Drivers who are required to wear prescription glasses when behind the steering wheel have been advised to comply with, at all times, to avert road accidents as a result of their poor vision.
According to the Manager of Vehicle Inspection and Registration of the Driver and Vehicle Licensing Authority (DVLA), Kwesi Bona Otto-Serebour, flouting such requirements posed danger to the driver and passengers.
Speaking at an awareness creation engagement with commercial drivers at the Tema Station in Accra on Wednesday as part of the DVLA’s Customer Service (CS) week celebration, he said the law would deal with offenders.
Road Traffic (Amendment) Act, 2008 (Act 761) Section 61 indicates that driving with uncorrected defective eyesight was an offence punishable by a fine not exceeding ten penalty units (GHC120) or a term of imprisonment not exceeding two months or both.
The CS Week is an international event celebrated annually across the globe during the first full week in October, to recognise the importance of customer service excellence to their organisations.
As part of DVLA’s celebration at the Tema Station, eye testing, licence renewal services were brought to the door steps of drivers, while officials of the Authority also educated the drivers on various road traffic regulations.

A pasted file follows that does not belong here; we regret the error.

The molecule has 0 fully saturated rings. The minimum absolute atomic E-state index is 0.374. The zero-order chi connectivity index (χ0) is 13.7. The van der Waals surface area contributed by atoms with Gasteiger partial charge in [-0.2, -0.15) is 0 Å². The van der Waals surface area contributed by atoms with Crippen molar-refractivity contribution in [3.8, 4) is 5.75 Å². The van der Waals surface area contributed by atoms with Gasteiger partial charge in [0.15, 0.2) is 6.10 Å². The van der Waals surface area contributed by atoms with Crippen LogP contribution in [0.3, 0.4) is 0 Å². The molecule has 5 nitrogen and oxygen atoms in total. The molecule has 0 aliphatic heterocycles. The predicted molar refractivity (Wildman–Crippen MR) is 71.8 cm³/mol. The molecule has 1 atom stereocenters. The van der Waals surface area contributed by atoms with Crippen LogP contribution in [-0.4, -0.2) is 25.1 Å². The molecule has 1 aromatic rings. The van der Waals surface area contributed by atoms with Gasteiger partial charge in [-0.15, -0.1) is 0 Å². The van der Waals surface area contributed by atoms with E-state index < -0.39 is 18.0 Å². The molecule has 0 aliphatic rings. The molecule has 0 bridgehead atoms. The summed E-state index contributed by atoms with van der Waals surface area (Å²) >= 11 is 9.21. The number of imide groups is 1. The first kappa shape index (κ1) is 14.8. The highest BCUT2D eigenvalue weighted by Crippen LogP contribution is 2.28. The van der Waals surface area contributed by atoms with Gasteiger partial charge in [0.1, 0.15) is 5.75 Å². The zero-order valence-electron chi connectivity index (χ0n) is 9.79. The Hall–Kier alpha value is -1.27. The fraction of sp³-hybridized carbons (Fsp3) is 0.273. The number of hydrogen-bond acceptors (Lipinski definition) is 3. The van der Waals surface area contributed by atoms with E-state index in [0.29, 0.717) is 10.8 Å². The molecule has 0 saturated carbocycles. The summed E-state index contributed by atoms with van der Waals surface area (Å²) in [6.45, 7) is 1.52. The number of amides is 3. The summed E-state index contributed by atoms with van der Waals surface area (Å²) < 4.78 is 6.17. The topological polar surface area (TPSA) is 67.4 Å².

Mr Otto-Serebour advised drivers to renew their licences, road worthy certificates and insurances on time to avert conflict with the law which would cost them more.
“If you have allowed your lenses or other valid documents to expire, you cannot make insurance claims should anything happen irrespective of you having even comprehensive on road vehicles,” he said, and urged them to take advantage of the CS week to renew their documents.
He advised the drivers whose licenses permits them to drive automatic vehicles or certain categories of cars from doing otherwise as the law would deal with them when caught.
On the new eye testing reform introduced by the Authority, he said compliance had been smooth with positive feedback from drivers, but a better assessment would be done after about a year of implementation.
A Senior Client Service Officer of the DVLA Service Excellence Unit, MsVictoria Takyi, said interacting with the drivers gave the unit an opportunity to get feedback from the drivers to help improve upon their services.
He said one of the key feedbacks received at the forum was a request by the drivers that the government should review the 25-year age limit for holding commercial driver licence.
“Unfortunately DVLA on our own cannot amend those laws. So we have taken the feedback, but it will take Parliament’s approval for us to amend some of those rules,” she said.
Ms Takyi said her Unit was enhancing customer delivery and urged drivers to reach them for prompt response.
The Tema Station Welfare Chairman, Kofi Afful, urged the DVLA to set up offices at various stations so that drivers could easily renew their documents instead of employing the services of middle men.
BY JONATHAN DONKOR